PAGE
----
John Reed Stark, a former Securities and Exchange Commission (SEC) official, has blasted “cryptocurrency lobbyists” for using the phrase “regulation by enforcement” to describe the SEC’s enforcement activities. He had referred to the phrase as a “Bogus Big Crypto Catch Phrase.”
According to a post he wrote on January 22, the former head of the SEC’s Office of Internet Enforcement and a skeptic of cryptocurrencies opined that the argument was “solely misguided,” as it is simply how securities laws function.
John argued that “litigation and SEC enforcement are actually how securities regulation works. The flexibility of SEC statutory weaponry is an SEC hallmark, enabling SEC enforcement to keep fraud in check.” He added that:
“In fact, the repetitive chorus of RBE—regulation by enforcement—is not only a misguided, deflective effort designed to tap into sympathetic libertarian and anti-regulatory mores. It’s also utter nonsense”.
Effectiveness of the SEC’s regulation
In 1998, when the SEC Office of Internet Enforcement was established, Stark claims that detractors said that the SEC’s policies were too ambiguous and that regulating the Internet through enforcement would stunt its development. John argued that,
“In hindsight, relying upon the flexibility of securities regulation to police the Internet cleared out the more egregious instances of early online securities fraud.”
He also noted that:
“Moreover, vigorous online SEC enforcement efforts also paved the way for legitimate technological innovations to flourish, rendering markets more efficient and transparent, thereby allowing investors more opportunities for success.”
The SEC has filed numerous high-profile lawsuits over the past few years against cryptocurrency firms like Ripple and LBRY, leading some detractors to claim that rather than establishing clear regulations, the SEC has been using enforcement actions to build the law case-by-case.
Arguments on the SEC’s “regulation by enforcement”
Brian Armstrong, the CEO of Coinbase, took to Twitter to say that “one of the strongest policy arguments for cryptocurrency is that it’s a national security issue. The US missed on semiconductors and 5g which is now largely manufactured offshore. It can’t afford to have cryptocurrency go offshore as well. (same for every country btw).”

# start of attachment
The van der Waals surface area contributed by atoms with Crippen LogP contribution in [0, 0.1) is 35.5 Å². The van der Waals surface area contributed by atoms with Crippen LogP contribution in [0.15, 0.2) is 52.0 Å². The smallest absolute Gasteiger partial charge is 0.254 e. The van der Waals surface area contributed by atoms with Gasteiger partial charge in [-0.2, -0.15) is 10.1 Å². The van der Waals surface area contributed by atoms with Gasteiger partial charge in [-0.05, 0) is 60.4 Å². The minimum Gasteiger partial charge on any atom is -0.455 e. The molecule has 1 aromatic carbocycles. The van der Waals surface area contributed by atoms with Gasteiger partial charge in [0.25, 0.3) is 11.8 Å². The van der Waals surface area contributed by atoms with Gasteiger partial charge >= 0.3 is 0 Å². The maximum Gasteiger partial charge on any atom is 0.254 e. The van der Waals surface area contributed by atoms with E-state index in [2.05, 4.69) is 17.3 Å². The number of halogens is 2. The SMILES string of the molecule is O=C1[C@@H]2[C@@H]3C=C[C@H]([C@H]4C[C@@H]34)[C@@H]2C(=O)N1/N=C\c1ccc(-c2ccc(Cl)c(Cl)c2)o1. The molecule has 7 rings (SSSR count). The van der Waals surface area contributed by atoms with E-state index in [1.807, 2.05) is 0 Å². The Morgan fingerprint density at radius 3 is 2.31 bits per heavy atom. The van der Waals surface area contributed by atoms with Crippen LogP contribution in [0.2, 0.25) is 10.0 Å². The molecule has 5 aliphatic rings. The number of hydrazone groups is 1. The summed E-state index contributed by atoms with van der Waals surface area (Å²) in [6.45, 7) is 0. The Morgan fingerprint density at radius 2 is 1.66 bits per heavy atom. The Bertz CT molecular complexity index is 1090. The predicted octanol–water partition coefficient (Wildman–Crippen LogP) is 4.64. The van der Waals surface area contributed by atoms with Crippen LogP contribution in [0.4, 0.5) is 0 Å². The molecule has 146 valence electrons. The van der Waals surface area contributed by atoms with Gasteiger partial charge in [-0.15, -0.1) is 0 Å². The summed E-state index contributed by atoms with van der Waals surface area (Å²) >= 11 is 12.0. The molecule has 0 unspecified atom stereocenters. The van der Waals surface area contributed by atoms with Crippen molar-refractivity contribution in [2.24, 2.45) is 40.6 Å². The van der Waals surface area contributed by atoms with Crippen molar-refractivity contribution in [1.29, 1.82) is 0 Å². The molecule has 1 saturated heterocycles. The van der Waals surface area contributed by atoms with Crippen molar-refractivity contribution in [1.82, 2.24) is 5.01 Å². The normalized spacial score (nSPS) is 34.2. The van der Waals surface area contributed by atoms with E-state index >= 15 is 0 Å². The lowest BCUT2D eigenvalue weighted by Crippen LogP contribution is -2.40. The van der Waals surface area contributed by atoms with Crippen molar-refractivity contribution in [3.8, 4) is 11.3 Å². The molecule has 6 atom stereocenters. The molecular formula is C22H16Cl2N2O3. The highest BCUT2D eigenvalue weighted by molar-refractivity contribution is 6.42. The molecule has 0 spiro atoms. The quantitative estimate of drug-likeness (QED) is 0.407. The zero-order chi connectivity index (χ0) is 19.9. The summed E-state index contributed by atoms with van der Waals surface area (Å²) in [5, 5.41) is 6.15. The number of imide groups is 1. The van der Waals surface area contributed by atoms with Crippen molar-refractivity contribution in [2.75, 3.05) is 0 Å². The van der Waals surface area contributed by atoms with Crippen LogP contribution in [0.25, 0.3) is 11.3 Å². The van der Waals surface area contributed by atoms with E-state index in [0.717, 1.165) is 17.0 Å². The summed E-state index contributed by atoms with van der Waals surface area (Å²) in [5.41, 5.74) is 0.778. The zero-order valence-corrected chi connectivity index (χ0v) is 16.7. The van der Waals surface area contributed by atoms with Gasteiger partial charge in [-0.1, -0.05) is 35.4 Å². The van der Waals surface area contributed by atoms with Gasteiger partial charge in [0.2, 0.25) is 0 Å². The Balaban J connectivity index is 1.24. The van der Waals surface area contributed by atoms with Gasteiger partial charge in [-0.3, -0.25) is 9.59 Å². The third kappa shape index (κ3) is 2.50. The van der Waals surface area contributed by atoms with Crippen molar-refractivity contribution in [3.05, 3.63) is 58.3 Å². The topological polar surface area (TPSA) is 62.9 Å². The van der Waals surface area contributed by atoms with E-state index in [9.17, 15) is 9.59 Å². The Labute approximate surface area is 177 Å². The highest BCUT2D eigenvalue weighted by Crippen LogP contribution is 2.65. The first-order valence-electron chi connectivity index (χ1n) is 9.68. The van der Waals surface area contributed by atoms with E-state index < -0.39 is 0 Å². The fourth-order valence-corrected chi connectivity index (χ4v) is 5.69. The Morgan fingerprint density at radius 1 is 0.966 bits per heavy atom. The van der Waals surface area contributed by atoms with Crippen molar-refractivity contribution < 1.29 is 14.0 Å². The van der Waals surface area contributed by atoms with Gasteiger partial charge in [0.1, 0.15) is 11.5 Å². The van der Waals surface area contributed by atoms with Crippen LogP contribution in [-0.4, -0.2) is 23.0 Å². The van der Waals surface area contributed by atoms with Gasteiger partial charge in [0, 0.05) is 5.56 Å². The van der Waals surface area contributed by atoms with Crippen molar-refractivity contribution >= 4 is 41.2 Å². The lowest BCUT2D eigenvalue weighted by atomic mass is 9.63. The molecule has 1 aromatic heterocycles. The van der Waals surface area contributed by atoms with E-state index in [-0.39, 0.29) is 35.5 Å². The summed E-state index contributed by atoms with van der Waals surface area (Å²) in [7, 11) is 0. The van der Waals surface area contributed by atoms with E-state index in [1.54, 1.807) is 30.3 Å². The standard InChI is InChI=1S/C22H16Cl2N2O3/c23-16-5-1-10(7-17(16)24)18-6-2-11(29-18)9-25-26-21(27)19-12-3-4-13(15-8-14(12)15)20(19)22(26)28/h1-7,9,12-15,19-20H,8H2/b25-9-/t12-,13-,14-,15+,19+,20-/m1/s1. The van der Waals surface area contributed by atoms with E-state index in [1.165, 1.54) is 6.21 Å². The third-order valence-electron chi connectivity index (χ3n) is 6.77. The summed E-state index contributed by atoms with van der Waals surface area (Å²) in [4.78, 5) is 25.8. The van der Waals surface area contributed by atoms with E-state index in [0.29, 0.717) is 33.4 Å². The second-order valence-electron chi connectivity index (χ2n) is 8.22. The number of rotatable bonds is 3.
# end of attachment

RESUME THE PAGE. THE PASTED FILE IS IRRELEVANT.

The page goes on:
Regulation by enforcement has a terrible chilling effect, and rhetoric matters – we've already seen a huge amount of crypto talent, asset issuers, and startups go offshore.
— Brian Armstrong (@brian_armstrong) September 20, 2022
In a Twitter reply to the news of BlockFi’s bankruptcy, made on Twitter on November 28, Ripple General Counsel Stuart Alderoty also questioned the strategy, arguing that it is ineffective in light of the well-publicized failure of FTX and the subsequent contagion that claimed BlockFi.
“Another SEC “regulation by enforcement” success story. Months after $100M BlockFi/SEC deal BlockFi in b/cy. $275M loan outstanding to FTX from BlockFi. Unknown amounts owed to BlockFi from FTX. Nothing ever registered. Fines paid? With whose money? Consumers decimated.”
Stark asserted that the SEC is abiding by the law by doing what it is doing, and he listed instances in which the courts have ruled in its favor. He noted that:
“Indeed, courts have upheld a broad array of SEC cases involving crypto-related offerings. In fact, in the 127 crypto-related enforcement actions already filed by the SEC, the SEC has not lost a single case. The SEC’s approach is rarely improperly expansive, nor does it involve rogue SEC enforcement efforts. Rather, the SEC typically adopts a reasoned, common sense application of the basic requirements of the federal securities laws to new and evolving market conditions and technologies.”
In response to Stark’s post, former Celsius employee Timothy Cradle, who is now the Blockchain Intelligence Group’s director of regulatory affairs, questioned if “regulation by enforcement” would be preferable in the long run to clear legislation.
A second commenter, Chris Hayes, a former member of the Pennsylvania Blockchain Coalition’s advisory board, asserted that a “sensible regulatory approach would be for the SEC to issue a request for comment on how digital assets might not be able to meet the registration obligations due to their digital nature on blockchain.”